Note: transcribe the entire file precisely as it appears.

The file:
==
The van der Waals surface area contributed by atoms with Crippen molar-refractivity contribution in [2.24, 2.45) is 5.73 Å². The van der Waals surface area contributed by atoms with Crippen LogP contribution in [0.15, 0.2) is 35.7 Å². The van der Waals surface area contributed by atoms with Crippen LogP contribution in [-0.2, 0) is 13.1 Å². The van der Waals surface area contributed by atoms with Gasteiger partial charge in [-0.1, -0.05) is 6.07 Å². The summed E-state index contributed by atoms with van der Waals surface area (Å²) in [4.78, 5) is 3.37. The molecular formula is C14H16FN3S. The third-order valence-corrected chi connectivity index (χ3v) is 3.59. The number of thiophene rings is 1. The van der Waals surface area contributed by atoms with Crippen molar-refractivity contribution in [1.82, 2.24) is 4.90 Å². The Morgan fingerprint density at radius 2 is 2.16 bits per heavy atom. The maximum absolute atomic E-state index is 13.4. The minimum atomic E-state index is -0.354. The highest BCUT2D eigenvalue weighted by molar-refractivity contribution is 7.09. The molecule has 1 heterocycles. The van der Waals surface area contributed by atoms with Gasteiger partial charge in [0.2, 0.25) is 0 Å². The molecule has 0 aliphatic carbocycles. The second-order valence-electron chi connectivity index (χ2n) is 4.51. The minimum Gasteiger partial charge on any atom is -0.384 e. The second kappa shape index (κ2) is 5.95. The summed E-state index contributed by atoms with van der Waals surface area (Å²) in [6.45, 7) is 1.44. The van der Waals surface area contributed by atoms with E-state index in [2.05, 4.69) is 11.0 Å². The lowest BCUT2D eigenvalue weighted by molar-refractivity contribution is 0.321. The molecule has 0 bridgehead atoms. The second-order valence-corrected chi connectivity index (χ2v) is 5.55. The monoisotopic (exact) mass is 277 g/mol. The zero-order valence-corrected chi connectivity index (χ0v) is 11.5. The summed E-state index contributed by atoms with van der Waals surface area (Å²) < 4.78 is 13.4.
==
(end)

The van der Waals surface area contributed by atoms with Crippen molar-refractivity contribution in [2.24, 2.45) is 5.73 Å². The van der Waals surface area contributed by atoms with Crippen LogP contribution in [0.15, 0.2) is 35.7 Å². The van der Waals surface area contributed by atoms with Crippen LogP contribution in [-0.2, 0) is 13.1 Å². The van der Waals surface area contributed by atoms with Gasteiger partial charge in [-0.1, -0.05) is 6.07 Å². The summed E-state index contributed by atoms with van der Waals surface area (Å²) in [4.78, 5) is 3.37. The molecular formula is C14H16FN3S. The third-order valence-corrected chi connectivity index (χ3v) is 3.59. The number of thiophene rings is 1. The van der Waals surface area contributed by atoms with Crippen molar-refractivity contribution in [1.82, 2.24) is 4.90 Å². The Morgan fingerprint density at radius 2 is 2.16 bits per heavy atom. The maximum absolute atomic E-state index is 13.4. The minimum atomic E-state index is -0.354. The highest BCUT2D eigenvalue weighted by molar-refractivity contribution is 7.09. The molecule has 1 heterocycles. The van der Waals surface area contributed by atoms with Gasteiger partial charge in [0.2, 0.25) is 0 Å². The molecule has 0 aliphatic carbocycles. The second-order valence-electron chi connectivity index (χ2n) is 4.51. The minimum Gasteiger partial charge on any atom is -0.384 e. The second kappa shape index (κ2) is 5.95. The summed E-state index contributed by atoms with van der Waals surface area (Å²) in [6.45, 7) is 1.44. The van der Waals surface area contributed by atoms with E-state index in [2.05, 4.69) is 11.0 Å². The lowest BCUT2D eigenvalue weighted by molar-refractivity contribution is 0.321. The molecule has 0 bridgehead atoms. The second-order valence-corrected chi connectivity index (χ2v) is 5.55. The monoisotopic (exact) mass is 277 g/mol. The zero-order valence-corrected chi connectivity index (χ0v) is 11.5. The summed E-state index contributed by atoms with van der Waals surface area (Å²) < 4.78 is 13.4.